Living in the desert poses a challenge when it comes to maintaining moisturized locks. The Vegas valley can take a toll on the health and appearance of our hair. Extensive sun exposure, high heat and dry air can damage locks to the point of seemingly no return.
Frayed hair that looks brittle and dull can be a tell-tale sign that the products and or practices currently used are not cutting it. If the extreme climate of the desert has your strands looking parched and in need of some serious attention, these long-standing tips can offer relief to all hair types.
The dry air and environmental heat continuously draw moisture from the hair strands unless the moisture is locked in by an occlusive agent like almond oil, jojoba oil or serums. Instill moisture through deep conditioning, misting or a leave-in before applying an occlusive agent. If not, beneficial oils and serums may lock in dryness with little efficacy towards maintaining moisture.
Deep conditioners sans sulfates applied to the hair in four or more sections ensures even coverage for all strands. Following your deep conditioner with an oil like jojoba or almond oil before covering with a shower cap and applying diffused heat can increase the moisture entering the strands.
Since oil is lighter than water, the oil remains on top of the water creating an occlusion of the moisture to the hair rather than evaporating into the surrounding environment. By coating the deep conditioner, the water in damp hair and the moisture in the deep conditioner are forced into the hair strands.
Gently detangle each section with a wide-toothed comb or your fingers to further distribute the deep conditioner and oil from the ends, slowly working up the strands towards the roots. If the tangles are resisting, add a little more water to that section and begin detangling at a lower point closer to the ends of the hair and work gradually up towards the roots. Bantu knot, bun, twist or braid each section and cover with a shower cap.
Apply heat to damp hair with conditioner to facilitate the opening of the strands' outer cortexes and deep condition with heat for ten minutes to an hour or according to your product’s instructions. Be sure to let the hair cool down before manipulating it to avoid stretching strands as they can be more pliable and fragile when wet and warm.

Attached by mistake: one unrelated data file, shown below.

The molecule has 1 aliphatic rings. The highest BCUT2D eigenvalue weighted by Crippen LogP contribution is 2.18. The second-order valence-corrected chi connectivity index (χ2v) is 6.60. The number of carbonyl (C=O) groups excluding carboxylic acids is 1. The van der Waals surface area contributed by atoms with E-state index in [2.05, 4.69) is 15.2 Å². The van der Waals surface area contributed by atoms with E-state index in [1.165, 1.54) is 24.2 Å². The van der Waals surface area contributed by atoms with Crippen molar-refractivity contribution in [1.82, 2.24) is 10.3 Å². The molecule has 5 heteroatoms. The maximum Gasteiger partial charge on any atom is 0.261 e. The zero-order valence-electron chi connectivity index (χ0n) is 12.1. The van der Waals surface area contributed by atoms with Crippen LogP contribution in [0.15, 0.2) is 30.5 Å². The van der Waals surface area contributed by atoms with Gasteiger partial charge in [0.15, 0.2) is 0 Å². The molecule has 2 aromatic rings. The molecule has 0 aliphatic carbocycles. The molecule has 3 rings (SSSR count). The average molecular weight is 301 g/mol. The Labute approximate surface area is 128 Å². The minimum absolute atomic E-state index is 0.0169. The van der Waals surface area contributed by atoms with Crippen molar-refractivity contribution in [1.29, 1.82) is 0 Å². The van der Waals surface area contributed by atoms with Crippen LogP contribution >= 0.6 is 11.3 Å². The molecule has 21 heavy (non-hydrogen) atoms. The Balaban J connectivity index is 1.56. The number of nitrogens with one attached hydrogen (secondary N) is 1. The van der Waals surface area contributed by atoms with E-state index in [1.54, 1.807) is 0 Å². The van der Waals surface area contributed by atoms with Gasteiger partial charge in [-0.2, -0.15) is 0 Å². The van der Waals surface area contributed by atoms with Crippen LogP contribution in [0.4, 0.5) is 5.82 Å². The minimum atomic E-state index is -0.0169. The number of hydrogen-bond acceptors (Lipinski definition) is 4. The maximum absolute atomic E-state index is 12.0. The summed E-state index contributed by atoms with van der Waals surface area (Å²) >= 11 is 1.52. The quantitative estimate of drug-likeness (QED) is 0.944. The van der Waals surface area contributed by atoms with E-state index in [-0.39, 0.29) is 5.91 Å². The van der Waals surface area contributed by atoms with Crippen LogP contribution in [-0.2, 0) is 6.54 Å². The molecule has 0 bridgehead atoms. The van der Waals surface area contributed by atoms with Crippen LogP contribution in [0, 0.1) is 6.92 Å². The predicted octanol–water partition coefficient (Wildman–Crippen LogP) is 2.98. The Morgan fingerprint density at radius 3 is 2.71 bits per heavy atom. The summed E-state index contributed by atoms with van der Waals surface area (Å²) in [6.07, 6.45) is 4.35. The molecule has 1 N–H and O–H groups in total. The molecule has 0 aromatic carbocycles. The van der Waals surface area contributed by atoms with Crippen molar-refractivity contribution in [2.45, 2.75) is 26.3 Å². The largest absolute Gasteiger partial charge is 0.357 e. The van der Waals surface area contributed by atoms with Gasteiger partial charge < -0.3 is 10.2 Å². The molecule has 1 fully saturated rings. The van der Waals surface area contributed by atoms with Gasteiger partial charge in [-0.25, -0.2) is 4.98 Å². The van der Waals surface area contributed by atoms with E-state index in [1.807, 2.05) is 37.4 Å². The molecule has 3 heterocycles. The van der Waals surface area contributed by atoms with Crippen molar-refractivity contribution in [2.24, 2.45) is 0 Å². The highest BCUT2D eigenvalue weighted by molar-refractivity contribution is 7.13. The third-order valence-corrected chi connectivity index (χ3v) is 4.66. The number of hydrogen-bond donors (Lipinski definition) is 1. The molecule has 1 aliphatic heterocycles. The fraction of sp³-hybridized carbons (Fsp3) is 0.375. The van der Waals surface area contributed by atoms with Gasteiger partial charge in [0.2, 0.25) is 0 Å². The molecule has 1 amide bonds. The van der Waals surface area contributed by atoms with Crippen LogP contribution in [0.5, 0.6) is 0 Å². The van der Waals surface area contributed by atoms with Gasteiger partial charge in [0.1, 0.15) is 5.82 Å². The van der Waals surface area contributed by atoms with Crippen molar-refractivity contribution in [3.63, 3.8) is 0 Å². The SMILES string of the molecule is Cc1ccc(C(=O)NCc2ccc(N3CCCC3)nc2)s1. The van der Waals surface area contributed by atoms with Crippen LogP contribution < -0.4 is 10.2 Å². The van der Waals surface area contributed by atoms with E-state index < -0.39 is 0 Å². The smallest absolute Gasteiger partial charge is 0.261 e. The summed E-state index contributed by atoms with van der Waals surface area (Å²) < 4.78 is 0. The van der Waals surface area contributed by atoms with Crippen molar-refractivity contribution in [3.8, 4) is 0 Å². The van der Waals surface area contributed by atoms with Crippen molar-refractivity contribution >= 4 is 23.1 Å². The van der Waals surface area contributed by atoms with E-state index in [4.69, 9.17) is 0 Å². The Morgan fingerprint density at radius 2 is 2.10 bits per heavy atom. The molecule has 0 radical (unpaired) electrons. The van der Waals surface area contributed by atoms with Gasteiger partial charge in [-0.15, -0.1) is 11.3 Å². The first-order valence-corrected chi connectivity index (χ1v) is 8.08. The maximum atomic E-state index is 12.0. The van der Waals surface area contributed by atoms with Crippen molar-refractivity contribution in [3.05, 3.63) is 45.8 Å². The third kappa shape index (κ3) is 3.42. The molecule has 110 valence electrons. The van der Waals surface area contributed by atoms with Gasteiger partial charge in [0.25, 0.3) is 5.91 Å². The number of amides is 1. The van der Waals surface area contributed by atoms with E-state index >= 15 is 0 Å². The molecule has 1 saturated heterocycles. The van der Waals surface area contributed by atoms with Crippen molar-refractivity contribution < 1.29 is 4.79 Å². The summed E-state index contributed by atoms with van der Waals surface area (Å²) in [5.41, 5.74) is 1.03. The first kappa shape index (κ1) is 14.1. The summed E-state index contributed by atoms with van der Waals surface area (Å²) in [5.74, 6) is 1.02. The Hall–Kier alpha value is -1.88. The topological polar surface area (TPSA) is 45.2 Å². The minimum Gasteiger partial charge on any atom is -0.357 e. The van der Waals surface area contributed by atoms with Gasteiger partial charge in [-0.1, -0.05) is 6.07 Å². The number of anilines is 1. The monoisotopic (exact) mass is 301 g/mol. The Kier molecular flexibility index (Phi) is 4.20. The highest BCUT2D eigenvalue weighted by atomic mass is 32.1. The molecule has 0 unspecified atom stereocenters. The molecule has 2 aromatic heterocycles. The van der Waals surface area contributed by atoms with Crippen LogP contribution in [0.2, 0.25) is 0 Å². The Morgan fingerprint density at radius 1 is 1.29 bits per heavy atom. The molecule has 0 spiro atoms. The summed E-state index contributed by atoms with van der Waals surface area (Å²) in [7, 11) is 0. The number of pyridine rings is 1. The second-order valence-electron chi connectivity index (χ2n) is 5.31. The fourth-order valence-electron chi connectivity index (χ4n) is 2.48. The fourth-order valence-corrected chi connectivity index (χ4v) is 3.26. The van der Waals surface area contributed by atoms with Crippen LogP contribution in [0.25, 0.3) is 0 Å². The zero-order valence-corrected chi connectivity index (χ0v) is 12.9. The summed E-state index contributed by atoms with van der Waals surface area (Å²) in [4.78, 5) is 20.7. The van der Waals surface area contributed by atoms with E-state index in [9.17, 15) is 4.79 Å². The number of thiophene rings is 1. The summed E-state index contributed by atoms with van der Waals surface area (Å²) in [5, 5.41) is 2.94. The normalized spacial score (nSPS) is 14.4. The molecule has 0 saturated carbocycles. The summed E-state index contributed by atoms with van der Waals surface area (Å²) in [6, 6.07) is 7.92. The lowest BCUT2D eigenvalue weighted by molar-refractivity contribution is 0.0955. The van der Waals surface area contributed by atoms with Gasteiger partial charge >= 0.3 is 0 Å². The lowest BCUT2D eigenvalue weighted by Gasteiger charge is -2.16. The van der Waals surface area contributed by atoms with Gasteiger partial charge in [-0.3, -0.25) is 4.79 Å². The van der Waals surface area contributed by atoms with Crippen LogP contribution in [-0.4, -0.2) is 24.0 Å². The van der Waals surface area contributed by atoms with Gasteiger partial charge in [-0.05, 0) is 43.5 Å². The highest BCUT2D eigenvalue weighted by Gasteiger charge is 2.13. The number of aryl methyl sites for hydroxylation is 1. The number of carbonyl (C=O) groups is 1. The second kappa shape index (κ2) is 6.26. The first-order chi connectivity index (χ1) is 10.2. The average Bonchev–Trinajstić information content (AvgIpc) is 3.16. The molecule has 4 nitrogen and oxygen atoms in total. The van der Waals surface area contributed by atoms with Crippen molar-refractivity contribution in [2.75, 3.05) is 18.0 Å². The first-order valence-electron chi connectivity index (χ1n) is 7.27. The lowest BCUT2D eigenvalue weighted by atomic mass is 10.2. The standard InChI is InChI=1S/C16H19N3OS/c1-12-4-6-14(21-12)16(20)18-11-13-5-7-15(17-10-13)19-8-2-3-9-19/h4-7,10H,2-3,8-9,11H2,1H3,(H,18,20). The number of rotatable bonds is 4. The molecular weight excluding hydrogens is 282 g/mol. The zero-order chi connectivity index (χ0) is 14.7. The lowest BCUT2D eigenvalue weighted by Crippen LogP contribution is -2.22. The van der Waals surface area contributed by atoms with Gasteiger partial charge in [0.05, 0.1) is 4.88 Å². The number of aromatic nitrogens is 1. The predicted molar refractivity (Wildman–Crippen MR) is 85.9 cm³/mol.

While applying heat may seem counterintuitive as a remedy for dry hair, when applied indirectly and evenly to damp hair that has sufficient deep conditioner applied allows for moisture to penetrate deeper into the strands. For those with low-porosity hair, indirect heat is a must while deep conditioning to obtain your healthiest hair.
A heating cap or hooded dryer will offer the most thorough and even heating. If neither of those are available a hot damp towel or a hand-held blow dryer may work, though a hand-held dryer can be difficult and tiresome for such an extended period of time.
Some conditioners “contain silicone, a highly reflective—but heavy—substance along with moisture-binding humectants,” as mentioned in Rona Berg’s Beauty the New Basics. Emollients, complex lipids and ceramides encourage hair scales to lie flat, resulting in smoother and shiner hair. Proteins and amino acids penetrate the outer layer of the hair to reinforce the inner cortex to strengthen strands.
For weak damaged hair with ample breakage, protein treatments can help nurse struggling hair back to health. Glosses with bond builders can help bring luster and shine to dull strands. Be sure to use these treatments in moderation according to the instructions as too much protein and or bond builders too often can create stiff strands.
Ingredients like algae, aloe vera, coconut water and rose all bring hydration to strands for soft supple locks. Horsetail herb extract is a great ingredient for all hair woes. “Horsetail is rich in the minerals silica and selenium, which help promote good scalp circulation,” great for both growth and strand health, according to Brigitte Mars as discussed in Beauty by Nature.
For dry tangled hair that shows no improvement from following the above steps consistently for a month or two, it may be time to shelf the heat styling tools like curling irons and flat irons for a bit while you mend the damage. Take a closer look at the ingredients in your hair products and eliminate any that contain drying ingredients. Choose products that focus on "hydrating, nourishing, loving and creating juicy and joyful hair," like those of the Pattern hair care line created by Tracee Ellis Ross.
A thorough clarification of the hair using a clarifying shampoo, apple cider vinegar or bentonite clay may be in order if hair remains lifeless and dull. A long-awaited trim might be keeping you from your best hair if nothing seems to improve the appearance and health of the hair as well. Split ends cannot be mended entirely but can be prevented with diligent hair care practices to support hair health.
Excessive hair loss, scaly patches on the scalp, intense itching or extreme flaking of the scalp may indicate a serious health condition. Seek advice from a medical professional should you experience any of these symptoms.
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